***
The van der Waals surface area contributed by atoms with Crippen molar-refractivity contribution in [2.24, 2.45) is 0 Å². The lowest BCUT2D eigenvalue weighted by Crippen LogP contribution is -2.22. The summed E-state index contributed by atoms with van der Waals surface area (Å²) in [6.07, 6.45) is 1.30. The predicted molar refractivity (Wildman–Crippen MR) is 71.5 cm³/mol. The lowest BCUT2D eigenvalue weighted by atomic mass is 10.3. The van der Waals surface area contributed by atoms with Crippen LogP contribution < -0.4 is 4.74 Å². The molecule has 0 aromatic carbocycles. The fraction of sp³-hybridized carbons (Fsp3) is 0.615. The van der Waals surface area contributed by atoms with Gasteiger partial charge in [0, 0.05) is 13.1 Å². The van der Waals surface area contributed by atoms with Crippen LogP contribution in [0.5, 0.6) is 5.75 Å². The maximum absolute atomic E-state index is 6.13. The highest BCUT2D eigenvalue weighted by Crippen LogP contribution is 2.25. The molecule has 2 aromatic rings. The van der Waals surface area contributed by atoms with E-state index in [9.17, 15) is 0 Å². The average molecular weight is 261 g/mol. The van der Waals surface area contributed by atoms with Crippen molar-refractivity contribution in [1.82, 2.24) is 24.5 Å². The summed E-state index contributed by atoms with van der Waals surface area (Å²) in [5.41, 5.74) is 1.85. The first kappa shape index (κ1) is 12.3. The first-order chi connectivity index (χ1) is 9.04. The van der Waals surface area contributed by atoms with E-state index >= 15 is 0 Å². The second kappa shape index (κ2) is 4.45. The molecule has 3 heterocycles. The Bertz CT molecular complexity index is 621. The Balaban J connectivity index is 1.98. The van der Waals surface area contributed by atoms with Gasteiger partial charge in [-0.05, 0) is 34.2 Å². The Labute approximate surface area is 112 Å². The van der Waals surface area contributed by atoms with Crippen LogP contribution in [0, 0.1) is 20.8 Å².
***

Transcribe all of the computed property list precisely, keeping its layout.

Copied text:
The van der Waals surface area contributed by atoms with Crippen molar-refractivity contribution in [2.24, 2.45) is 0 Å². The lowest BCUT2D eigenvalue weighted by Crippen LogP contribution is -2.22. The summed E-state index contributed by atoms with van der Waals surface area (Å²) in [6.07, 6.45) is 1.30. The predicted molar refractivity (Wildman–Crippen MR) is 71.5 cm³/mol. The lowest BCUT2D eigenvalue weighted by atomic mass is 10.3. The van der Waals surface area contributed by atoms with Crippen LogP contribution < -0.4 is 4.74 Å². The molecule has 0 aromatic carbocycles. The fraction of sp³-hybridized carbons (Fsp3) is 0.615. The van der Waals surface area contributed by atoms with Gasteiger partial charge in [0, 0.05) is 13.1 Å². The van der Waals surface area contributed by atoms with Crippen LogP contribution in [0.5, 0.6) is 5.75 Å². The maximum absolute atomic E-state index is 6.13. The highest BCUT2D eigenvalue weighted by Crippen LogP contribution is 2.25. The molecule has 2 aromatic rings. The van der Waals surface area contributed by atoms with E-state index in [9.17, 15) is 0 Å². The average molecular weight is 261 g/mol. The van der Waals surface area contributed by atoms with Crippen molar-refractivity contribution in [1.82, 2.24) is 24.5 Å². The summed E-state index contributed by atoms with van der Waals surface area (Å²) in [5.41, 5.74) is 1.85. The first kappa shape index (κ1) is 12.3. The first-order chi connectivity index (χ1) is 9.04. The van der Waals surface area contributed by atoms with E-state index >= 15 is 0 Å². The second kappa shape index (κ2) is 4.45. The molecule has 3 heterocycles. The Bertz CT molecular complexity index is 621. The Balaban J connectivity index is 1.98. The van der Waals surface area contributed by atoms with Gasteiger partial charge in [-0.05, 0) is 34.2 Å². The Labute approximate surface area is 112 Å². The van der Waals surface area contributed by atoms with Crippen LogP contribution in [0, 0.1) is 20.8 Å².